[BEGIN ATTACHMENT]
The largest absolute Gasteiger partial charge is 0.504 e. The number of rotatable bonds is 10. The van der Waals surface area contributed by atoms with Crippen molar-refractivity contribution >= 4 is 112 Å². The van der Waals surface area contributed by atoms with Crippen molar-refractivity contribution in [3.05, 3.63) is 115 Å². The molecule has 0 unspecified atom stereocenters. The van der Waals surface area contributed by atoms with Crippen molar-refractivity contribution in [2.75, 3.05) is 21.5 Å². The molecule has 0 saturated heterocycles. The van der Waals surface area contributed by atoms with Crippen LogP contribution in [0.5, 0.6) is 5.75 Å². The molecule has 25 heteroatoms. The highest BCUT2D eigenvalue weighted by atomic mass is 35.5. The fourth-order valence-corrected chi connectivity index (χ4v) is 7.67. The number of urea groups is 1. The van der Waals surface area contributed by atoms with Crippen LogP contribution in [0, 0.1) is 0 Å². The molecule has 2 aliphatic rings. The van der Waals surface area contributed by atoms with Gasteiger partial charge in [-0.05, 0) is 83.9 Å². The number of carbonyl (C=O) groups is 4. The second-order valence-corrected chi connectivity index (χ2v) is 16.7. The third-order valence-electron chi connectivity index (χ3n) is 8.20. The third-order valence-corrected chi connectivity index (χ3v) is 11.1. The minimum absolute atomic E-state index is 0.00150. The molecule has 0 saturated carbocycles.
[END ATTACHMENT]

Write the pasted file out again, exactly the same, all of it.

The largest absolute Gasteiger partial charge is 0.504 e. The number of rotatable bonds is 10. The van der Waals surface area contributed by atoms with Crippen molar-refractivity contribution >= 4 is 112 Å². The van der Waals surface area contributed by atoms with Crippen molar-refractivity contribution in [3.05, 3.63) is 115 Å². The molecule has 0 unspecified atom stereocenters. The van der Waals surface area contributed by atoms with Crippen molar-refractivity contribution in [2.75, 3.05) is 21.5 Å². The molecule has 0 saturated heterocycles. The van der Waals surface area contributed by atoms with Crippen LogP contribution in [0.5, 0.6) is 5.75 Å². The molecule has 25 heteroatoms. The highest BCUT2D eigenvalue weighted by atomic mass is 35.5. The fourth-order valence-corrected chi connectivity index (χ4v) is 7.67. The number of urea groups is 1. The van der Waals surface area contributed by atoms with Crippen LogP contribution in [0, 0.1) is 0 Å². The molecule has 2 aliphatic rings. The van der Waals surface area contributed by atoms with Gasteiger partial charge in [-0.05, 0) is 83.9 Å². The number of carbonyl (C=O) groups is 4. The second-order valence-corrected chi connectivity index (χ2v) is 16.7. The third-order valence-electron chi connectivity index (χ3n) is 8.20. The third-order valence-corrected chi connectivity index (χ3v) is 11.1. The minimum absolute atomic E-state index is 0.00150. The molecule has 0 saturated carbocycles.